Potential risk factors for infection

  • Patients with IBD on immunosuppressive agents
  • Patients with active IBD and malnutrition
  • Elderly people with IBD
  • IBD patients who frequent medical clinics
  • IBD patients with underlying health conditions, such as hypertension and diabetes
  • Patients with IBD who are pregnant

Medication for patients with IBD

  • Continue current treatment if your disease is stable, and contact your doctor for suitable medicine if you’re flaring.
  • Use mesalamine as prescribed, this should not increase the risk of infection.
  • Corticosteroid use can be continued, but be cautious of side effects.
  • A new prescription of immunosuppressant or an increase in dosage is not recommended in epidemic areas.
  • Use of biologics, such as the anti-TNF’s infliximab (Remicade) and adalimumab (Humira) should be continued.
  • If Remicade infusion is not accessible, switching to a Humira injection is encouraged.
  • Vedolizumab (ENTYVIO) can be continued due to the specificity of the drug for the intestine.
  • Ustenkinumab (Stelara) can be continued, but starting this requires infusion center visits and is not encouraged.
  • Enteral nutrition might be used if biologics are not accessible.
  • Tofacitinib (Xeljanz) should not be newly prescribed unless there are no other alternatives.

Surgery and endoscopy

  • Postpone elective surgery and endoscopy. (I’ve heard of many  centers and hospitals delaying until June at this point.)
  • Screening for COVID-19 (completed blood count, IgM or IgG, nucleic acid detection, and chest CT needed before emergency surgery.

Patients with IBD and fever

  • Contact your GI about visiting an outpatient clinic. Consult with your physician about possibly suspending the use of immunosuppressant and biologic agents and follow appropriate guidance if COVID-19 can’t be ruled out.

While the unknown is scary—as a chronic illness community we need to recognize how well-equipped we are mentally and emotionally to live life during these uncertain and uneasy times. According to the National Health Council, 133 million Americans live with incurable or chronic diseases, many of which are treated with medications that make us susceptible to illness.

It can be unnerving to see peers downplay the severity of the situation and making light of the fact they have nothing to worry about. If you have a friend or family member who’s immune compromised or a loved one over age 60, you have reason to be empathetic. Chances are you know many people who fall in these categories. Going against the recommendation and living your life like nothing is going on right now, puts people like me and so many others in jeopardy. It’s irresponsible and says a great deal about your character. CCFA social distance

To those of us in the high-risk category, this quarantining and social distancing is more than an inconvenience or a change in our plans. We know that if we happen to come down with COVID-19, our bodies may not be able to fight it.

The healthy are getting a glimpse into what it feels like to live with a disease that can blindside you and flip your world upside down at any moment. After years of juggling all the variables and the what-ifs, we know how to protect ourselves. We know living in fear takes away from our joy. Thanksgiving2019

Rather than feel like we’re less than, we can continue to choose to see the beauty of what is right in front of us within our homes, with those who matter most.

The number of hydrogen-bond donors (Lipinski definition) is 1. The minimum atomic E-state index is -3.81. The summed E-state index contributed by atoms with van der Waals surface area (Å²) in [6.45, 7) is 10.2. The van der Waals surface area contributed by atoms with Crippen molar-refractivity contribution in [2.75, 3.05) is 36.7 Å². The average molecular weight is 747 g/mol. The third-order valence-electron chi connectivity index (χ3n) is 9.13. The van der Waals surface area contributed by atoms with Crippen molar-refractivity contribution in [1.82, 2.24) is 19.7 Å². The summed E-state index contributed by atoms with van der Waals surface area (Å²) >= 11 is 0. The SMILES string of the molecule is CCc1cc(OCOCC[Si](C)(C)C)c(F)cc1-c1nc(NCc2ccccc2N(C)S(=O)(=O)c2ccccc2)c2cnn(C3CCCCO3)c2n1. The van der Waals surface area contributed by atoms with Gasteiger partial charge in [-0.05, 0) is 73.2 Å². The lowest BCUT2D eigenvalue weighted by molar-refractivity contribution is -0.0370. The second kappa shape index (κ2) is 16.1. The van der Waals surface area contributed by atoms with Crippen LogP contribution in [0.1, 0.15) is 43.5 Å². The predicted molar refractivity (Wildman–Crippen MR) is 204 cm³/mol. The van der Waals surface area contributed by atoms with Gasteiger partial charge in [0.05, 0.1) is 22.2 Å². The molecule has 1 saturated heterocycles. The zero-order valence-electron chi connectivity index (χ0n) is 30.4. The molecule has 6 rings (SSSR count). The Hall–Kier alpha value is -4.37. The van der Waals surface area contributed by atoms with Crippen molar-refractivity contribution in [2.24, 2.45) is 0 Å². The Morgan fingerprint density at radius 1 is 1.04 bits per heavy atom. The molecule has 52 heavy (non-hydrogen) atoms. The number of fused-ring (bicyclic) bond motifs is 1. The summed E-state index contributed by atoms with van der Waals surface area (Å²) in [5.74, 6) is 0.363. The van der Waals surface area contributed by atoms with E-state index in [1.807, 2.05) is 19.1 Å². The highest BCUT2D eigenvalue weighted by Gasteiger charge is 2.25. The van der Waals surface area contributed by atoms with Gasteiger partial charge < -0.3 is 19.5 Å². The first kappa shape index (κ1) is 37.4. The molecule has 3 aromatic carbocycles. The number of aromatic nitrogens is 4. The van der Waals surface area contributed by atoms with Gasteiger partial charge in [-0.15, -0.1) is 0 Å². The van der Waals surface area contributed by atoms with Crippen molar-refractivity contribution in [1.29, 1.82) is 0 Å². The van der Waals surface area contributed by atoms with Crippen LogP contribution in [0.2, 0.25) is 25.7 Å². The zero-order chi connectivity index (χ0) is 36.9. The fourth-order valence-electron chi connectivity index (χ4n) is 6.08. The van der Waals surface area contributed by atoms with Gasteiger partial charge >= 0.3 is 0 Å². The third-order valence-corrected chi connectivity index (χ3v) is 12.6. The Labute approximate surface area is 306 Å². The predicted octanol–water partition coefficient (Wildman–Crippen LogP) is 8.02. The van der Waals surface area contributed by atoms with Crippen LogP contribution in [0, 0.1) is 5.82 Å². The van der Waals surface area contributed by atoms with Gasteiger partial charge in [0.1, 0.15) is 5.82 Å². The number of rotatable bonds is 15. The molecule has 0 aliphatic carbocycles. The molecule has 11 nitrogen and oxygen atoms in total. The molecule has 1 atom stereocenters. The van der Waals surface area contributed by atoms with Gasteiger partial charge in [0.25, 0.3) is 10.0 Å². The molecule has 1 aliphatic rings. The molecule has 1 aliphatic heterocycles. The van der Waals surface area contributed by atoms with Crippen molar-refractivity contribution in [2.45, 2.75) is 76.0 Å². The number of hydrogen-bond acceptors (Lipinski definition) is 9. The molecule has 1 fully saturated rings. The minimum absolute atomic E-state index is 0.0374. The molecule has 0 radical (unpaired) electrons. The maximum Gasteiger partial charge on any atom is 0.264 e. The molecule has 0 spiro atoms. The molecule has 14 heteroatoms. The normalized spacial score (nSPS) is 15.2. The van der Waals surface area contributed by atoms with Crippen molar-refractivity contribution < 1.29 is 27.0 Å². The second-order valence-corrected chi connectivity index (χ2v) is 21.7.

Rather than feel like we’re goners, we can follow our care team’s recommendations, pay attention to facts over fake news, and stay on our medication. It’s believed the threat of untreated IBD is a bigger concern right now, and if you flare and need steroids, your immune system will take even more of a hit. If you are flaring and have a fever, physicians are now ruling COVID-19 out first.

Rather than waiting for the worst, we can be proactive and use the tools in our arsenal to stay as healthy as possible and use trusted resources to guide our decision making. Wash your hands even more than you’re used to, spend time outside in your yard, never share food or drink, change your clothes if you’ve left the house.

Rather than glue ourselves to the TV or scroll through our phones, we can take time for ourselves and make a point to make self-care a priority. Put your phone in another room, turn up the tunes and have a dance party with your kids. You’ll be amazed at what a stress reliever that is! Read a good book. Organize your closet. Try out a new recipe or bake something yummy.

Rather than cower in the corner, we can continue to advocate and be a voice for the voiceless in our community to educate and inform the rest of the population about what it means to be immune compromised by connecting over social media, Facetime, Marco Polo, emailing and texting.

Here are some helpful resources to check out:

Crohn’s and Colitis Foundation

Coronavirus and IBD Reporting Registry

International Organization for the Study of Inflammatory Bowel Disease

Coronavirus Resource and Planning for IBD Patients (Blog written by IBD advocate Jessica Caron)

Coronavirus Resources for People with IBD (Blog/Podcast created by IBD Advocate Amber Tresca)

USA Today article: The best thing everyday Americans can do to fight coronavirus? #StayHome, save lives

Vitamin D deficiency and IBD: Why it’s important to address the issue

When you think of vitamin D, soaking up some sunlight may come to mind. But for 30-40% of people with IBD, there’s a deficiency. I’m one of those people. Despite taking a daily dose of vitamin D in pill form, I’m still well below the “normal” range. My GI recently had me go from taking 2,000 IU a day, to 50,000 IU two times month.